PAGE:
“I howled unto the Lord,” the orator bawled angrily. “That’s what I done. I howled unto the Lord…. and the Lord said unto me: ‘What’s biting you, Perce?’ And I answered and said: ‘Me sins lie bitter in me belly,’ I says, ‘I’ve backslid,’ I says, ‘and the grade’s too hot for me.’ And the Lord said: ‘Give it another pop, Perce.’ And I give it another pop and the Lord backed me up and I’m saved.”
Remember I promised I’d tell you the tale of how the Rose Quilt gargoyle came to be? Well, here it is. Pop some corn, brew a cuppa, and settle down.
Are you sitting comfortably? Then I’ll begin.
Many years ago, when when the world was young and so was I, before wrinkles began to appear upon my face (i.e. about twelve or thirteen years ago), I went to a charity quiz day. It was a great deal of fun. I wasn’t on the winning team, but I did win the prize for Youngest Person Present; and I won some LPs in the auction of donated items which formed part of the day’s entertainment.
Where does the quilt come into it, I hear you ask? Bear with…
You see, it occurred to me, idealistic young creature that I was, that I could make something to donate to the auction at the next year’s charity quiz. But what?
It was then that the Murky Fog of Great Foolishness settled about my head. I saw in a book a paint-by-numbers image of a spray of roses, intended to be applied to plates for an elegant dinner set.
Gosh, thought I, my mental processes already under the dizzying effect of aforementioned Murky Fog. Wouldn’t this look good if it was an appliqué quilt – and a metre and a half across? (That’s about five feet, for the imperialists.)
Sadly, being a student at a university possessed of large copying machines, it was all too easy to produce an enlarged paper version of my mad vision, and then…
And then everything slowed down.
There are about two hundred pieces to this thing, and each one needed to be cut in paper, clearly numbered, laid out (the other way up) on the right colour of cloth (two packs of fat quarters), cut, and tacked. And then I could start on the piecing.
By mid 2008, it looked like this:
Those of you who are good at estimating may have noticed that there are fewer than two hundred pieces shown. That is because only the background parts of each leaf are shown. (You didn’t think I would leave it this simple, did you?)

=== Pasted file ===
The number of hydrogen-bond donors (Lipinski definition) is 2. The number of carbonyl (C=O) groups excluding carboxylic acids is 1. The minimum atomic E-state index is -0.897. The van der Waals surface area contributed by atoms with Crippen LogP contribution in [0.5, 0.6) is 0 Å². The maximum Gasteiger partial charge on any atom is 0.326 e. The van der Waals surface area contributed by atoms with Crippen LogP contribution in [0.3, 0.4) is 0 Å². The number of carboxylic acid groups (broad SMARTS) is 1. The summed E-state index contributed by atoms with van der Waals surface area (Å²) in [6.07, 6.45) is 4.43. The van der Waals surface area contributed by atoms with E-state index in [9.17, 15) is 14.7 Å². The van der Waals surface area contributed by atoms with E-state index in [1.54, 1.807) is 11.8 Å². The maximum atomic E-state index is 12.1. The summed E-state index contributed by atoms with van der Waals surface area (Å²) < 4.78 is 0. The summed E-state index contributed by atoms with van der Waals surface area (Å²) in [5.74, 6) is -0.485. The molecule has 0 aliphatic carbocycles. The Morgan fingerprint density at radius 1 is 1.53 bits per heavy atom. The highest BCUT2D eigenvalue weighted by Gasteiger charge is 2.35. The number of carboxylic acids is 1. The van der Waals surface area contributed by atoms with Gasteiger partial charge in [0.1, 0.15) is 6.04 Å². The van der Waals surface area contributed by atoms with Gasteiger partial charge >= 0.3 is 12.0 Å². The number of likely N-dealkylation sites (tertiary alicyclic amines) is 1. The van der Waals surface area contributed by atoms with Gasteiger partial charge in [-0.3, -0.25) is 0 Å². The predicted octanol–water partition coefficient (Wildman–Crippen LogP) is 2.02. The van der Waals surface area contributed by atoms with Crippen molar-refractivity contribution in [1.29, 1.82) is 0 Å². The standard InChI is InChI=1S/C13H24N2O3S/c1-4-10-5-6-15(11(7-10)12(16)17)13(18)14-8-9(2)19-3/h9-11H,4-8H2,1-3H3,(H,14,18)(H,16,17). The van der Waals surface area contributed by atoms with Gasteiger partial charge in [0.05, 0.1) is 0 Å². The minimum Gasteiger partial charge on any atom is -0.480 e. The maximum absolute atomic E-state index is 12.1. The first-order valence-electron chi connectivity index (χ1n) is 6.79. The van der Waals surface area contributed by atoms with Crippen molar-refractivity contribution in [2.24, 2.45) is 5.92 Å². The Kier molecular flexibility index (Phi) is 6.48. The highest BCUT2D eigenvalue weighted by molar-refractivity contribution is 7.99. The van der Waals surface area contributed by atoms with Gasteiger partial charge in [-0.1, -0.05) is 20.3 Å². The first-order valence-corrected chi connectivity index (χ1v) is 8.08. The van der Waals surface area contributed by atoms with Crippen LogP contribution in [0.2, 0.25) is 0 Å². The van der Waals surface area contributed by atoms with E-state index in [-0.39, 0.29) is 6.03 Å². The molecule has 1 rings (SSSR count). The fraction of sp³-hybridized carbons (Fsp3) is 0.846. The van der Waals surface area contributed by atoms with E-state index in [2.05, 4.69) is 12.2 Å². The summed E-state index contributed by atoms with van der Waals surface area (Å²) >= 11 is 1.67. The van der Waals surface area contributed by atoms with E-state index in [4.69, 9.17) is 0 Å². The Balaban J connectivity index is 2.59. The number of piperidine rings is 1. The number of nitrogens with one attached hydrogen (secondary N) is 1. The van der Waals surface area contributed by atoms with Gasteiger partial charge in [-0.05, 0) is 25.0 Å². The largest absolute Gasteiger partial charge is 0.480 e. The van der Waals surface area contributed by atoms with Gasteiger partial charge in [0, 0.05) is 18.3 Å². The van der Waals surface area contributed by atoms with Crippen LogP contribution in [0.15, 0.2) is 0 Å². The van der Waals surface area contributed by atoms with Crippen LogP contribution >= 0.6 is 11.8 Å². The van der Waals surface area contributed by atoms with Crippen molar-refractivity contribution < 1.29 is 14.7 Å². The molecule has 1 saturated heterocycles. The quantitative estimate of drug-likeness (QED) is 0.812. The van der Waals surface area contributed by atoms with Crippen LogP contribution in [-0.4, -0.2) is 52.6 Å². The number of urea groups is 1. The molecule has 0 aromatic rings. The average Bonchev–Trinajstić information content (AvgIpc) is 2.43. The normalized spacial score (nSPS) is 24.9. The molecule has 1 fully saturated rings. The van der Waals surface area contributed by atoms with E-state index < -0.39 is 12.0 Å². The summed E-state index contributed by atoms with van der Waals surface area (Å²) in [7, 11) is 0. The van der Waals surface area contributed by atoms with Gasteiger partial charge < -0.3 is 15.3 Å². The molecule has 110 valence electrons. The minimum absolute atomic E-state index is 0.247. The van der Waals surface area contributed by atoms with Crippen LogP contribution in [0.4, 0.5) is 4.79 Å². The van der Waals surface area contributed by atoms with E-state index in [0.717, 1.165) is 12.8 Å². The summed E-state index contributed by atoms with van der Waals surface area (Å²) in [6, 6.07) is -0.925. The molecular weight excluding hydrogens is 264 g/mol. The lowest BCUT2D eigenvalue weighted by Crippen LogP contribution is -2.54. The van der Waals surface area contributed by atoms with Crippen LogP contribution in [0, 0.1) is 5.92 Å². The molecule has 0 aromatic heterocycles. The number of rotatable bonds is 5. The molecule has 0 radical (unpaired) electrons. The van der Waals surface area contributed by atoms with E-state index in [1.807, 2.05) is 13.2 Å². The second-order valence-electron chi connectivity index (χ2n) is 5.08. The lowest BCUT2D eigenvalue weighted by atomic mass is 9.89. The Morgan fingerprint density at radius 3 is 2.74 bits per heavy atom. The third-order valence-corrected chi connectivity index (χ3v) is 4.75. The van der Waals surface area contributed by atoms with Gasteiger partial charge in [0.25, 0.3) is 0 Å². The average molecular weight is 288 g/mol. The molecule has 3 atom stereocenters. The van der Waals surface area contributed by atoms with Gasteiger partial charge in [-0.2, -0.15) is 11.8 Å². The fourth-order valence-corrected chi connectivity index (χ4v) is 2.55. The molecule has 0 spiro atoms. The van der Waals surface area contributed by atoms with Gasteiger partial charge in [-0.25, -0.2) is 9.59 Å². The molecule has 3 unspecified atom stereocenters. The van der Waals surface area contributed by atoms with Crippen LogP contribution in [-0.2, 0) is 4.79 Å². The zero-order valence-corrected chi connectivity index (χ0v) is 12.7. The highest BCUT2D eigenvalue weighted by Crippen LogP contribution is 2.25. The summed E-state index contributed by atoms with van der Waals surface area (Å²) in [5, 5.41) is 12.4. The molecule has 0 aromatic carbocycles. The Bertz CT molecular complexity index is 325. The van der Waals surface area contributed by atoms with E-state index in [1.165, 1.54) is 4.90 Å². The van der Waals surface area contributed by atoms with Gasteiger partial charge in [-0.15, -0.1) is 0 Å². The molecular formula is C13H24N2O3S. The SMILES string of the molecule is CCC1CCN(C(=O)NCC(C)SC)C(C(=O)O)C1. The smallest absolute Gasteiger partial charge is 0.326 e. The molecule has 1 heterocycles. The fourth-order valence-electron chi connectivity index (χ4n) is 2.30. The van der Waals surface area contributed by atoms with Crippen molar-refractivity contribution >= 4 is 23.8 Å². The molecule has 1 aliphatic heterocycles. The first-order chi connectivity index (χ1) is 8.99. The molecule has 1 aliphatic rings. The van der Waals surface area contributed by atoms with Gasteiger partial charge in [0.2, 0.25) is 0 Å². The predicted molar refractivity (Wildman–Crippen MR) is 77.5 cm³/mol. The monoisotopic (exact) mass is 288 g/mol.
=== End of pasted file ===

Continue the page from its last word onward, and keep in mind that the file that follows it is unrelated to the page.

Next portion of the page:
Those of you who are good at observing may have noticed that these pieces are not actually sewn together, just laid out on newsprint, and that some of the pieces still have tacking stitches.
Fast-forward a few years, to about 2010, and… I’m an unemployed graduate, still sewing little patches on to leaves.
Fast-forward… oh, say, another five years, and I’m married, living in another city, and trying to downsize. I’m living in a house with a spare room, and so I lay the whole thing out and think about chucking it.
But I don’t. I keep going. I sew the elements together into one enormous unwieldy motif (for those of you who are thinking of doing this: don’t), and I pad it. And then I lay out the backing and I pin and re-pin and eventually decide that it’s going to look munted anyway and so I might as well just get it done.
So I sew on the bud and the leaves around it… and then I shovel it all back into the bag for another year or two. Until at last I learned prudence and now it’s coming along. In fact, I was feeling downright chirpy about it until I realized that I have got almost all the way through the step that I started a couple or three years ago. Woo…
Once that’s done, I only need to mark the quilting patterns, make the sandwich (front, batting, back), tack the sandwich together, quilt it, bind the edges, and then get rid of the plaguey thing.
If you’re in the market for a munted circular quilt of extremely variable workmanship, let me know. I’ll try to have it finished before old age overtakes me completely.
Consider the postage stamp, my son. Its usefulness consists in sticking to one thing till it gets there.